One of the most powerful but unrecognized forces for shaping the look and function of a city is its zoning ordinance. Every single parcel of land in Detroit is designated for a certain use, and all of those uses are determined by how it’s zoned.
In 2018, the city’s Planning Commission, a nine-member board appointed by City Council to three-year terms and supported by staff at the Legislative Policy Division (LPD), decided that the zoning ordinance needed a major update.
That process, now known as ZoneDetroit, began in earnest in September 2018 when the commission hired the firm Code Studio, based out of Austin, to be the head consultant. Since then, it’s been reviewing the current ordinance and gathering information from important stakeholders: city departments, developers, and residents.
The ordinance has been updated and overhauled several times throughout the years, most recently in an eight-year process completed in 2005. Many feel that the zoning ordinance as currently written is cumbersome and not intuitive. It’s also over 800 pages long.
“There are professionals who use this every day who don’t understand it,” said Kimani Jeffrey, a planner with the LPD, at an April 30 presentation on ZoneDetroit. “I recently spoke with an attorney who’s not happy with this project because it’s going to affect his job security.”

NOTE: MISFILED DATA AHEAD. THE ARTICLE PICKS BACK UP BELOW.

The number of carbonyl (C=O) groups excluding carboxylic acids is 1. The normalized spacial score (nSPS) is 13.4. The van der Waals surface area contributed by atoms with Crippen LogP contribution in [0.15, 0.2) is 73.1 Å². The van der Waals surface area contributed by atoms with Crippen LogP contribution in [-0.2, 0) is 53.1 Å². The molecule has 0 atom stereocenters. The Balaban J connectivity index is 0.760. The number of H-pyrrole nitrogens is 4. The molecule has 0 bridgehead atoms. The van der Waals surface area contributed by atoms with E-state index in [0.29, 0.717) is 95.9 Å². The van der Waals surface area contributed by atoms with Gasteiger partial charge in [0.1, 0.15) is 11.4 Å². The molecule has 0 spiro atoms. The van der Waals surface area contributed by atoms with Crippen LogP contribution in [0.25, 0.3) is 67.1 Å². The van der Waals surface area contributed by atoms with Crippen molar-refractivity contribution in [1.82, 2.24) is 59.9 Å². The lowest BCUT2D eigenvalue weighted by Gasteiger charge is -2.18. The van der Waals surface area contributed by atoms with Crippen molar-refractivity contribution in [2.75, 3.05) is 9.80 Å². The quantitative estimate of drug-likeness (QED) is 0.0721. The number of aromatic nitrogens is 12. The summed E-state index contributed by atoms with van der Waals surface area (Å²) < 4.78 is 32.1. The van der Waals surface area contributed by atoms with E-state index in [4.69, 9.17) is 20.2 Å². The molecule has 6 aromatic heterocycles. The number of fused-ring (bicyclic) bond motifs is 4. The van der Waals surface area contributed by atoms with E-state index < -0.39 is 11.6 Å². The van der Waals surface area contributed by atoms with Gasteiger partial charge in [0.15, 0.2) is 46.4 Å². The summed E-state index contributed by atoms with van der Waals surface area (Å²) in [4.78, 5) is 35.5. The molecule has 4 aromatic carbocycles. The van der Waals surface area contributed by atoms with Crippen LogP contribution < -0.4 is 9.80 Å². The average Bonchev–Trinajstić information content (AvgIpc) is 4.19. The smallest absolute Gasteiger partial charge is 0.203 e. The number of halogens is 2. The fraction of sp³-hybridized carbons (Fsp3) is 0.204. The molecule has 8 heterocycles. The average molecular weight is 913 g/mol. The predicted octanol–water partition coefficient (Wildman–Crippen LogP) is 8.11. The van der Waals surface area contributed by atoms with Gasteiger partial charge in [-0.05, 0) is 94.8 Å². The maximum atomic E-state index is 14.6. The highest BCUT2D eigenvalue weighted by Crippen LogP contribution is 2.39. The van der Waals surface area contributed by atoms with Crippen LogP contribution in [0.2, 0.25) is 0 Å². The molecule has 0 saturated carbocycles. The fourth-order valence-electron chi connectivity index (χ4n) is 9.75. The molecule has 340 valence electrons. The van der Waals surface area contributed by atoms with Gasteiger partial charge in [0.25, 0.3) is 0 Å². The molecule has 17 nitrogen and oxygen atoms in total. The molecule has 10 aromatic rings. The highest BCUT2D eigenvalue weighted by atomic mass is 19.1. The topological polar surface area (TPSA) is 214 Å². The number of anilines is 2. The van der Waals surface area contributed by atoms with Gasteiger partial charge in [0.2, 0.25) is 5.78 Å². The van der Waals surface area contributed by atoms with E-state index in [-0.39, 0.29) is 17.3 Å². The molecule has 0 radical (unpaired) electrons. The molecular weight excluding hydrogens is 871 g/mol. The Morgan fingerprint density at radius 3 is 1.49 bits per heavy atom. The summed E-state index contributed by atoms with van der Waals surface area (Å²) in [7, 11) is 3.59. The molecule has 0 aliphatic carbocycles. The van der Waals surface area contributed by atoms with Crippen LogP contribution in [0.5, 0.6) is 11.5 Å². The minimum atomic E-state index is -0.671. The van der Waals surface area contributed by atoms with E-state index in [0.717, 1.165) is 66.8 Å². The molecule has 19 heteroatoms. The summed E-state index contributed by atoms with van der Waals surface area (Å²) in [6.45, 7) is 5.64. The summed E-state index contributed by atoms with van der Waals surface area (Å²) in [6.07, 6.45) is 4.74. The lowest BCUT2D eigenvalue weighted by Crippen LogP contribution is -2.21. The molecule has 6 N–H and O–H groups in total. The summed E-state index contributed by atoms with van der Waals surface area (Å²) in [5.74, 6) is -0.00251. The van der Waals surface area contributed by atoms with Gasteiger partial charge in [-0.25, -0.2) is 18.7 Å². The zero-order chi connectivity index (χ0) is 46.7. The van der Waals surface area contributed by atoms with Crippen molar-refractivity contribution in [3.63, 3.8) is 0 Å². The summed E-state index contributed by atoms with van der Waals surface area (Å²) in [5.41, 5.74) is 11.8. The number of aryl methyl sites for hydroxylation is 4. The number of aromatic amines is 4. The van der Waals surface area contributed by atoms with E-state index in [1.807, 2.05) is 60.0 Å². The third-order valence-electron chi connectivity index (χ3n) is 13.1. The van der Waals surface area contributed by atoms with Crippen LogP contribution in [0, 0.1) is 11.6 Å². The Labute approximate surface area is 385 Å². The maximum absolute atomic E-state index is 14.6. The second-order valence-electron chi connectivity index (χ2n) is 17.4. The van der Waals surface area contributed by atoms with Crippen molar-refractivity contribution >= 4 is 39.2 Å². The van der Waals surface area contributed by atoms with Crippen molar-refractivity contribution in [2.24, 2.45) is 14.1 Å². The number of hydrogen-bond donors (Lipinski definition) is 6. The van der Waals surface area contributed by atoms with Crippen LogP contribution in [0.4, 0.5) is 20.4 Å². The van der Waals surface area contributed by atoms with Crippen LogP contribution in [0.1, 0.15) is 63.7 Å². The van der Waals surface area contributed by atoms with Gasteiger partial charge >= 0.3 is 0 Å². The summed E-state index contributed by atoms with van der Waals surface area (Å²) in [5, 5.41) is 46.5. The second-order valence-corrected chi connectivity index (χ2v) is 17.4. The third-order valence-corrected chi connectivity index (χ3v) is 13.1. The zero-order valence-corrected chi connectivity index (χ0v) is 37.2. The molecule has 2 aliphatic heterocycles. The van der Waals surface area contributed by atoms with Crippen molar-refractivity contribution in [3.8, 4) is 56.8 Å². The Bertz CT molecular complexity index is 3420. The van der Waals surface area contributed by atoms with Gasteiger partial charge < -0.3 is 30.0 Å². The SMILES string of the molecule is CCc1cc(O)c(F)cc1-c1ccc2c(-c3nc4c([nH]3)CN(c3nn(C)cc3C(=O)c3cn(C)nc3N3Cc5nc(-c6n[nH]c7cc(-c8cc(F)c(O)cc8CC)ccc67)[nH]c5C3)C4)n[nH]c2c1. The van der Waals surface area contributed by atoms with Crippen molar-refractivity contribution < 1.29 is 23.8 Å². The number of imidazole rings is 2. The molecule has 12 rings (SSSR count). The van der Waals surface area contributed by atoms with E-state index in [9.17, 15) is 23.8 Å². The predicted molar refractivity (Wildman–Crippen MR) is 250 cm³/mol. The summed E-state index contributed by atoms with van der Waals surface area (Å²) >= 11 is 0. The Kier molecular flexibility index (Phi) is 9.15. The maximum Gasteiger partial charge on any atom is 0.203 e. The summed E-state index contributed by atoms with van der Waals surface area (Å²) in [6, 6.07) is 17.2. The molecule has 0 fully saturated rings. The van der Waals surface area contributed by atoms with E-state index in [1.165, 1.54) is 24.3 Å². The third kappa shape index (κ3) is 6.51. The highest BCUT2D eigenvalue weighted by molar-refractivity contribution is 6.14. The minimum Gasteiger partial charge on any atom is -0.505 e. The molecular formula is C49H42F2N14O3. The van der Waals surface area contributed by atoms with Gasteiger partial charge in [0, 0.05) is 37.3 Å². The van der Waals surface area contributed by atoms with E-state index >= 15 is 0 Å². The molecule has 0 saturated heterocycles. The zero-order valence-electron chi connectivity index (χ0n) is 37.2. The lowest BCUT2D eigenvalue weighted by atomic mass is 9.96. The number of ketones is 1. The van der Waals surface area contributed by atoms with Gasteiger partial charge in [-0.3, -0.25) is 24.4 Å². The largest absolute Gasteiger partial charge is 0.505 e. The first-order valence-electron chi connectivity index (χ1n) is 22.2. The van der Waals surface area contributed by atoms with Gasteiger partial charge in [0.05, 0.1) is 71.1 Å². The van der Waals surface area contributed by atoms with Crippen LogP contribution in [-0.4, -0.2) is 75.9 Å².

The commission hopes to have some new policies drafted for review by those stakeholders by the end of summer, with the goal of getting it passed by City Council by the end of 2020.
This undertaking seems to be spurred by new urban planning theories being implemented by developers and the Planning and Development Department based around greater flexibility in building and land use, more walkable corridors, and other modern city designs.
For example, developers are very fond of mixed-use buildings, but those require a special zoning designation that’s much less common in Detroit. Requesting a variance can be a difficult and needlessly lengthy process.
According to LPD, 65 percent of land in Detroit is zoned for low-density single-family housing. A mere 3.5 percent are zoned for multi-family and another 3.5 percent have “special development” designations that allow for some combination of residential and commercial.
Other areas under consideration are “right-sizing” parking to reduce the number of spots in the city, increasing landscaping and buffering on sidewalks, repurposing vacant industrial buildings, and expanding options for “missing middle” housing—making it easier to build townhomes, carriage houses, four-plexes, and other types of housing that increase density and are relatively affordable.
LPD also promises that the new zoning ordinance will be much more visual and easier to use. Dry charts with codes and terms will be replaced with colored images of building and street types.
And the new ordinance won’t be so strict about use, but will instead have a greater emphasis on form—so long as a building meets structural requirements, various kinds of activities could take place inside. A corner “home” could actually be a business, for example.
Many of these priorities were gathered from recommendations by residents. The commission has collected over 700 surveys and done a number of presentations throughout the city with many more to follow. It’s also assembled a Zoning Advisory Group of residents who meet regularly and review proposals, as well as 15 Project Ambassadors who communicate with community members and bring suggestions back to LPD.
Zoning can be wonky, but the Planning Commission seems determined to make it accessible.